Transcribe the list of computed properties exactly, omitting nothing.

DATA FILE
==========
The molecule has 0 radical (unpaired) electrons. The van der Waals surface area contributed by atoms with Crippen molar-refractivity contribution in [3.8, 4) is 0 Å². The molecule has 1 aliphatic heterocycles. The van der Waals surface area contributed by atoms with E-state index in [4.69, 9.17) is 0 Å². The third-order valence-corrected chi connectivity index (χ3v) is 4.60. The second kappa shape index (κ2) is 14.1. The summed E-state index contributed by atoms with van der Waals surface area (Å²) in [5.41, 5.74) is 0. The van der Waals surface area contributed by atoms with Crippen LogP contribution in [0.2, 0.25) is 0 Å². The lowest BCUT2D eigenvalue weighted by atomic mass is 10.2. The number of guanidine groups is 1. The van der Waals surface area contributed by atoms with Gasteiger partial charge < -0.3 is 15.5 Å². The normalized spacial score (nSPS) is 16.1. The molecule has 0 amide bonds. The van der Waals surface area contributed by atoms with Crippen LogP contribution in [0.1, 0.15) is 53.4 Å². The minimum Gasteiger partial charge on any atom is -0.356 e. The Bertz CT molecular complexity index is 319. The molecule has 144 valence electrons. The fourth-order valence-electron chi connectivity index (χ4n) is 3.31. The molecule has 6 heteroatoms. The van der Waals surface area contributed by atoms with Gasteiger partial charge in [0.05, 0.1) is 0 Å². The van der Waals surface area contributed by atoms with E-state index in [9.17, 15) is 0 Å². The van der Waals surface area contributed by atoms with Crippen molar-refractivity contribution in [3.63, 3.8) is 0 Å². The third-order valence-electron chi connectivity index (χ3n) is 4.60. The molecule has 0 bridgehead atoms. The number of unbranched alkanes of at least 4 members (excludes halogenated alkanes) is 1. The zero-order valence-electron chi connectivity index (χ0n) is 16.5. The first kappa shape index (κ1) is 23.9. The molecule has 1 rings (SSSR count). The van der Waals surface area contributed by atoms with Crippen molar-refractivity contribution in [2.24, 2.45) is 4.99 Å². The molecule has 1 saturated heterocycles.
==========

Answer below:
The molecule has 0 radical (unpaired) electrons. The van der Waals surface area contributed by atoms with Crippen molar-refractivity contribution in [3.8, 4) is 0 Å². The molecule has 1 aliphatic heterocycles. The van der Waals surface area contributed by atoms with E-state index in [4.69, 9.17) is 0 Å². The third-order valence-corrected chi connectivity index (χ3v) is 4.60. The second kappa shape index (κ2) is 14.1. The summed E-state index contributed by atoms with van der Waals surface area (Å²) in [5.41, 5.74) is 0. The van der Waals surface area contributed by atoms with Crippen LogP contribution in [0.2, 0.25) is 0 Å². The lowest BCUT2D eigenvalue weighted by atomic mass is 10.2. The number of guanidine groups is 1. The van der Waals surface area contributed by atoms with Gasteiger partial charge < -0.3 is 15.5 Å². The normalized spacial score (nSPS) is 16.1. The molecule has 0 amide bonds. The van der Waals surface area contributed by atoms with Crippen LogP contribution in [0.1, 0.15) is 53.4 Å². The minimum Gasteiger partial charge on any atom is -0.356 e. The Bertz CT molecular complexity index is 319. The molecule has 144 valence electrons. The fourth-order valence-electron chi connectivity index (χ4n) is 3.31. The molecule has 6 heteroatoms. The van der Waals surface area contributed by atoms with Gasteiger partial charge in [0.05, 0.1) is 0 Å². The van der Waals surface area contributed by atoms with E-state index in [9.17, 15) is 0 Å². The van der Waals surface area contributed by atoms with Crippen molar-refractivity contribution in [3.63, 3.8) is 0 Å². The third-order valence-electron chi connectivity index (χ3n) is 4.60. The molecule has 0 bridgehead atoms. The number of unbranched alkanes of at least 4 members (excludes halogenated alkanes) is 1. The zero-order valence-electron chi connectivity index (χ0n) is 16.5. The first kappa shape index (κ1) is 23.9. The molecule has 1 rings (SSSR count). The van der Waals surface area contributed by atoms with Crippen molar-refractivity contribution in [2.24, 2.45) is 4.99 Å². The molecule has 1 saturated heterocycles.